Nutrition expert warns of common food trends

Nutrition expert warns of common food trends

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Nutritional concepts instead of trends

Chia seeds, quinoa, goji berries, moringa, spirulina algae, baobab fruits and many more - the list of trendy superfoods is long and the hype is great. Nutrition trends are said to have all kinds of positive effects on health, ranging from lowering cholesterol levels to preventing cancer. Does it really make sense to follow these trends? "No," says a renowned nutrition expert. In the following, he explains what really matters.

Dr. Michael Blaha is director of clinical research at the Johns Hopkins Ciccarone Center for the Prevention of Heart Disease. His team and he are investigating the effects of diet on health. The expert is critical of food trends. "It's just confusing for people," explains Dr. Blaha. It is much better to get used to a healthy eating style overall than to rely on a few “superfoods”.

The whole counts

"Every little study that suggests that a particular meal is healthy is inflated in the media," comments the research director. Typical example: Eggs - sometimes they say eggs are healthy, sometimes not. The same can be observed with coffee. This only leads to confusion among consumers. “An overall healthy eating pattern is much more important than individual products,” says Blaha.

Observation is not evidence

Blaha warns that many scientific studies on food do not provide conclusive evidence, but reflect theories based on observations. However, these are not controlled experiments. Research teams often use observational studies to find out which factors in people's lives could be responsible for certain results. This is intended to provide clues to answers to questions such as “Who lives longer?”, “Who is more likely to develop a certain illness?” Or “Who is happier?”.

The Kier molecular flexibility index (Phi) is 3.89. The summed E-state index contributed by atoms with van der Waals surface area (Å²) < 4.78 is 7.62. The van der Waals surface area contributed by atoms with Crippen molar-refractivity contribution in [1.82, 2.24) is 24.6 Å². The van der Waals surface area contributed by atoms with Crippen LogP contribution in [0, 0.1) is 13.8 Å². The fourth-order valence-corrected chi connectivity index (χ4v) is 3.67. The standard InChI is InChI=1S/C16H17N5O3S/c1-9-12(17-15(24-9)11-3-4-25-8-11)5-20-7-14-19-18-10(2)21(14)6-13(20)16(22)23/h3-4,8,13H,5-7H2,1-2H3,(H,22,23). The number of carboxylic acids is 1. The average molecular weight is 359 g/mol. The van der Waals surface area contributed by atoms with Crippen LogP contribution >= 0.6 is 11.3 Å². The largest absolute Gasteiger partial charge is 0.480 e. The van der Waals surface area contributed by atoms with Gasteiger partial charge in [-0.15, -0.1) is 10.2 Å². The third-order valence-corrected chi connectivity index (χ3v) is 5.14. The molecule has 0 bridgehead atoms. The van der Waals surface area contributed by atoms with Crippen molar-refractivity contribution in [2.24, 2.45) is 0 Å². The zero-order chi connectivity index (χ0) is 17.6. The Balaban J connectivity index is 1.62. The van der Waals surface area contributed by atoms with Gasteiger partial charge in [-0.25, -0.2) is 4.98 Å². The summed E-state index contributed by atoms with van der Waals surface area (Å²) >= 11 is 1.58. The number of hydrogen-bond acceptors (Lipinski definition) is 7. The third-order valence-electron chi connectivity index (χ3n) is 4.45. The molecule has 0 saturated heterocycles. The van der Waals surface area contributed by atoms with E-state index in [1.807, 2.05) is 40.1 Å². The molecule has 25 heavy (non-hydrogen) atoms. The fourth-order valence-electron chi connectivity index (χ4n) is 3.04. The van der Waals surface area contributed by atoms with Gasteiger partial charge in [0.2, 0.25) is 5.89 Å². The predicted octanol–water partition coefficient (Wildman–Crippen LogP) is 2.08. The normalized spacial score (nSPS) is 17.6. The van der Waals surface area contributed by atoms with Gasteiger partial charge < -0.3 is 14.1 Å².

Not everything that glitters is gold

The fundamental problem with this type of study is that other factors could also be responsible for the effect. An example: If you observe that coffee drinkers are healthier, it does not necessarily mean that coffee is healthy. “Maybe coffee drinkers sleep more or less, eat more fruit, exercise more, earn more money, have a better job, or are mainly from a certain ethnic group,” says Blaha. Such backgrounds are often hidden in advertising.

Follow a nutritional philosophy

Instead of focusing on a few supposedly healthy foods, Blaha said it was much better to have a philosophy about healthy eating. If you plan, shop and prepare meals according to a certain concept, you no longer need to make 200 decisions about food a day. Likewise, you no longer have to chase every trend.

Example: Mediterranean diet

The nutrition expert cites the concept of the Mediterranean diet as an example. This form of nutrition has already been confirmed in several medical studies that it reduces the risk of heart disease. However, a recipe for success of this diet is not to rely on certain foods, but to integrate many different foods that complement each other well. For example, people who follow this concept use more vegetables, fish and olive oil when cooking, or choose salmon and couscous instead of macaroni and cheese in the restaurant.

Persistence instead of hype

"It is better to ignore the hype surrounding individual foods and instead aim for overall healthy eating habits such as the Mediterranean diet," recommends Blaha. A healthy diet includes more vegetables and fruits, whole grains, lean proteins like fish and chicken, and healthy oils. Processed ready meals, on the other hand, are not part of a healthy diet. If you like variety, you can incorporate the trends naturally into a healthy eating pattern. "As long as it is part of a general healthy diet, there is no reason not to eat dark chocolate, coffee, special oils or similar trend foods," Blaha summarizes. (vb)

Author and source information

This text corresponds to the specifications of the medical literature, medical guidelines and current studies and has been checked by medical doctors.

Graduate editor (FH) Volker Blasek


  • Johns Hopkins Medicine: Think Twice About Following Food Trends (accessed: November 1, 2019),

Video: Why the MUKBANG Trend is Glorifying Eating Disorders (September 2022).


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